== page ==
The composition of colors acts as a catalyst to a positive emotional interpretation of the design. Set in an abstract landscape moving from sunset to nightfall, the colors embody the richness of golden hour and the subtleness of the evening.

Like the variations of how and what we choose to internalize, each guest visiting this artwork is encouraged to take on a unique perspective on how to interpret the composition. Opposed to
an acute recollection of facts; focusing on atmosphere, color and rhythm reflects how we feel about specific memories. In art making as in thought, the emotional takeaway ends up surpassing the clarity of direct representation. Thus the guest is compelled to understand the space, question it's dimensionality, dive inside and walk around.

View a larger image of the proposal. 

Opportunity For Public Comment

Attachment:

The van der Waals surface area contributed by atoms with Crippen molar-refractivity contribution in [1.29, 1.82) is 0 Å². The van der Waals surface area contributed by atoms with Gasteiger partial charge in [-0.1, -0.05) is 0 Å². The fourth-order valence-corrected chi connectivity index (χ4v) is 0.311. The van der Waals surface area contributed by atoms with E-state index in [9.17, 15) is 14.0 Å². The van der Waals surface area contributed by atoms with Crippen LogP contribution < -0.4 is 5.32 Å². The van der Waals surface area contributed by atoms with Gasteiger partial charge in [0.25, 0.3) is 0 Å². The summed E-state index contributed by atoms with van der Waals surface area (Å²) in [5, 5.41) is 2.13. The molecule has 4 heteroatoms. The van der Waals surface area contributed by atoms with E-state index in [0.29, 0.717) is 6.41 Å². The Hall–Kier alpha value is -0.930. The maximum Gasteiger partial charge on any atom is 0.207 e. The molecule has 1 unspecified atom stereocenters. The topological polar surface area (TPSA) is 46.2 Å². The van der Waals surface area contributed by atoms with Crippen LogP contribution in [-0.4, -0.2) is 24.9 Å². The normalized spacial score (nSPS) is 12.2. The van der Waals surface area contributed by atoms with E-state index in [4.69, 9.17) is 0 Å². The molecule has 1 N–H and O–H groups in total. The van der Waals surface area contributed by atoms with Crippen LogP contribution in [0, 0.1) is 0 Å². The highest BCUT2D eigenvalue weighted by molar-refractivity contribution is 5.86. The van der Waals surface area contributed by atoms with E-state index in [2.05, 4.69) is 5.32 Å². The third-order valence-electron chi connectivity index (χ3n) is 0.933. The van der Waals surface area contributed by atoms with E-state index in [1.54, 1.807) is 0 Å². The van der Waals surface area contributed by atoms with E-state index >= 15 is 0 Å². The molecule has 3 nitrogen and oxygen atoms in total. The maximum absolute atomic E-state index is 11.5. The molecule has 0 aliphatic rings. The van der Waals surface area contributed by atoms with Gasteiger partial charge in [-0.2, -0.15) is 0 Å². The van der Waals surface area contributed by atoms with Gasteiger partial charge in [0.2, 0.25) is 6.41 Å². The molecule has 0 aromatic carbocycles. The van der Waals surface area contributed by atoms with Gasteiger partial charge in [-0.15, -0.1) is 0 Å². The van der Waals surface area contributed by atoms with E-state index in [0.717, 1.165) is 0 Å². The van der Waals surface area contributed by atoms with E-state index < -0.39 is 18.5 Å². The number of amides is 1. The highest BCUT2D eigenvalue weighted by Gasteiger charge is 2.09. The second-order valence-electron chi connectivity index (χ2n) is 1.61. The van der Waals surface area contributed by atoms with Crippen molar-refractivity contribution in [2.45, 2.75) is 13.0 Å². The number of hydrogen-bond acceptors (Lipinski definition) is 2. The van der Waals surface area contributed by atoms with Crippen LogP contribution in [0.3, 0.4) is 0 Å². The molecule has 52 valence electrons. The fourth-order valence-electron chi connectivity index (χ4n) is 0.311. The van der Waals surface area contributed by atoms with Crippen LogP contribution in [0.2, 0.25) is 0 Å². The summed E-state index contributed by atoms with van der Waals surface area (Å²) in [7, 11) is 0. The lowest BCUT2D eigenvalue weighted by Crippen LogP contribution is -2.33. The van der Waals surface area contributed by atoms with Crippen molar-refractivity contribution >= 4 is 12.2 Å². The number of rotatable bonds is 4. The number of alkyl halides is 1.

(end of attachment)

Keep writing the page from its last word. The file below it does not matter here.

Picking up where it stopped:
Please take a few minutes to review these artwork proposals and provide feedback on the public comment forms below. Public comments will be considered by the Selection Panel as part of the Final Selection Panel meeting where the Panel will recommend one proposal for implementation. Please note that public comments do not constitute a vote.

The Final Selection Panel meeting will take place Thursday, April 25, 2019, 1 p.m.–5:00 p.m. at 401 Van Ness Avenue, Room 302. All Artist Selection Panel meetings are open to the public. An agenda for the meeting will be posted at least 72 hours in advance of the meeting on SFAC’s website under the Public Meeting section: www.sfartscommission.org

What's Coming Up

Public Meeting

Advisory Committee of Street Artists and Crafts Examiners

April 07
/
1:00 PM to 4:00 PM

War Memorial Bldg | Rm 125
Public Meeting

Advisory Committee of Street Artists and Crafts Examiners

April 07
/
1:00 PM to 4:00 PM

War Memorial Bldg | Rm 125
Public Meeting

Advisory Committee of Street Artists and Crafts Examiners

April 07
/
1:00 PM to 4:00 PM

War Memorial Bldg | Rm 125
Public Meeting

Advisory Committee of Street Artists and Crafts Examiners

April 07
/
1:00 PM to 4:00 PM

War Memorial Bldg | Rm 125